A cutting diet involves calculating your calorie, protein, fat, and carb needs to reduce body fat and maintain muscle mass. Paired with weightlifting, it’s usually done before a major athletic competition.

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Cutting is a fat-loss phase that bodybuilders and fitness enthusiasts use to get as lean as possible.

Typically started a few months before a major workout plan, it involves a weight loss diet that’s meant to maintain as much muscle as possible.

This article explains how to follow a cutting diet for weight loss.

A cutting diet is usually followed by bodybuilders and fitness enthusiasts to cut body fat while maintaining muscle mass.

The key distinctions from other weight loss diets are that a cutting diet is catered to each individual, tends to be higher in protein and carbs, and should be accompanied by weightlifting.

Lifting weights regularly is important because it promotes muscle growth, helping prevent muscle loss when you start cutting calories.

A cutting diet lasts 2–4 months, depending on how lean you are before dieting, and is typically timed around bodybuilding competitions, athletic events, or occasions like holidays.

A cutting diet is tailored to each individual and requires you to determine your nutritional needs.

Calculate your calorie intake

Fat loss occurs when you consistently eat fewer calories than you burn.

The number of calories you should eat per day to lose weight depends on your weight, height, lifestyle, sex, and exercise levels.

You can estimate the number of calories you need to consume daily to maintain your weight using an online calorie calculator. To lose 1 pound (lb) or 0.45 kilograms (kg) per week, simply subtract 500 calories from this number.

Alternatively, a registered dietitian can help determine how many calories you should consume daily, depending on your goals.

A slow, even rate of weight loss — such as 1 lb (0.45 kg) or 0.5–1% of your body weight per week — is best for a cutting diet.

Although a larger calorie deficit may help you lose weight faster, it can increase your risk of losing muscle, which is not ideal for this diet.

Determine your protein intake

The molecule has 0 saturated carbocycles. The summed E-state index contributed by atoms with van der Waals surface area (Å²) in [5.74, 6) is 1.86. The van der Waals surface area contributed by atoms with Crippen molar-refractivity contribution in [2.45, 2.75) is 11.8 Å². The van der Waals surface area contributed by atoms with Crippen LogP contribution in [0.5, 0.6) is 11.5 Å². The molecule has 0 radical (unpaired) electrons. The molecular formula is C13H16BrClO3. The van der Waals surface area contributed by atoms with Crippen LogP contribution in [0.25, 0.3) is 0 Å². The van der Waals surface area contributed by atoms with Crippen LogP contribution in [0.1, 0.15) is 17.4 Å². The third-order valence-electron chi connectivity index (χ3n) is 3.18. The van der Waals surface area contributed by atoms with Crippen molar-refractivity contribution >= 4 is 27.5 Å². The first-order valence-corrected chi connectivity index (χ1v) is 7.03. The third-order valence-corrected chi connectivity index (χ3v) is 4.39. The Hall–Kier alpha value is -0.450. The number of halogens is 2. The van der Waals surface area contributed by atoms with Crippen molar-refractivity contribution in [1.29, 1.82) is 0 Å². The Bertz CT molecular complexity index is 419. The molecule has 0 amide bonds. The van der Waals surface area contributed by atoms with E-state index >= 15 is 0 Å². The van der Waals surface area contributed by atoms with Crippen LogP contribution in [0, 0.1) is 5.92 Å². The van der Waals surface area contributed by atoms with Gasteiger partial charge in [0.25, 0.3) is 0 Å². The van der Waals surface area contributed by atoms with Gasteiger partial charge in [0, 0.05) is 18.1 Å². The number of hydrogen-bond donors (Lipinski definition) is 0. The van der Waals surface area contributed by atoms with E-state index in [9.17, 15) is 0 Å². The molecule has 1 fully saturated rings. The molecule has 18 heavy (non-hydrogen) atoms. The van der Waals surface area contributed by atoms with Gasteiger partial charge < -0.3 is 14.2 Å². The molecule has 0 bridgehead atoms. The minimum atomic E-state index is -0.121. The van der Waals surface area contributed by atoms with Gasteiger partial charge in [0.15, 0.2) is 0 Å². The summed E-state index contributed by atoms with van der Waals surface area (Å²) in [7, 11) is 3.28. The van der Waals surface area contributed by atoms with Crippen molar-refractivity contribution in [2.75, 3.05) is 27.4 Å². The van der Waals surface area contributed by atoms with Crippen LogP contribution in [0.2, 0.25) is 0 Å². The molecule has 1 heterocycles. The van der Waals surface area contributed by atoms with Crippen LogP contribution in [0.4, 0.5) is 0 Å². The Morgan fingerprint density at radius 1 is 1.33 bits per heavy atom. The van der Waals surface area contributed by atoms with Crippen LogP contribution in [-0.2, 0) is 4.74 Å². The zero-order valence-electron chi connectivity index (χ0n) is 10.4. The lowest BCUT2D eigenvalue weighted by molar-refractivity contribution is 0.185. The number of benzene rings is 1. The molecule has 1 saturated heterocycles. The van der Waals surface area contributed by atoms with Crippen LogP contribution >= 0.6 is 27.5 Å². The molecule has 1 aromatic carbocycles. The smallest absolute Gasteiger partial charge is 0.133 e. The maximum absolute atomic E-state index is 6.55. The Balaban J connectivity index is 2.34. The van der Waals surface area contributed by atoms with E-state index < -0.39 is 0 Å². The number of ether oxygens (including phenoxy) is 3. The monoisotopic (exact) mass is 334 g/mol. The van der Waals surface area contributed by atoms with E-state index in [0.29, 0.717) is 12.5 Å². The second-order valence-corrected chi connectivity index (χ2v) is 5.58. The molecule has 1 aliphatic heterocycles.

Maintaining adequate protein intake is important in a cutting diet.

Research from 2020 suggests that high protein intake can help with fat loss by:

If you’re on a cutting diet, you may need to eat more protein than if you’re merely trying to maintain weight or build muscle mass. That’s because while you’re getting fewer calories, you’re exercising regularly, which increases your protein needs.

Most research suggests that 1–1.4 grams (g) of protein per lb of body weight (2.2–3.0 g/kg) is sufficient for conserving muscle mass on a cutting diet.

For example, a 155 lb (70 kg) person should eat 150–210 grams of protein daily.

Determine your fat intake

Fat plays a key role in hormone production, which makes it crucial for a cutting diet.

While it’s common to reduce fat intake on a cutting diet, not eating enough can affect the production of hormones like testosterone and IGF-1, which help preserve muscle mass.

For example, research in 2021 demonstrates that reducing fat intake lowers testosterone levels by a modest but significant amount.

However, some older evidence suggests that a drop in testosterone levels does not always lead to muscle loss — as long as you eat enough protein and carbs.

Experts suggest that, on this diet, 20–30% of your calories should come from fat.

One gram of fat contains 9 calories, so anyone on a 2,000-calorie regimen should eat 44–67 g of fat per day on a cutting diet.

If you do intense exercise, the lower end of that fat range may be best because it allows for higher carb intake.

Determine your carb intake

Carbs play a key role in preserving muscle mass while on a cutting diet.

Because your body prefers to use carbs for energy instead of protein, eating an adequate number of carbs may prevent muscle loss.

Additionally, carbs can help fuel your performance during workouts.

On a cutting diet, carbs should comprise the remaining calories after you subtract protein and fat, or around 0.9–2.2 g/lb (2–5 g/kg) of body weight.

Protein and carbs both provide 4 calories per g, while fat stands at 9 calories per g. After subtracting your protein and fat needs from your total calorie intake, divide the remaining number by 4, telling you how many carbs you can eat daily.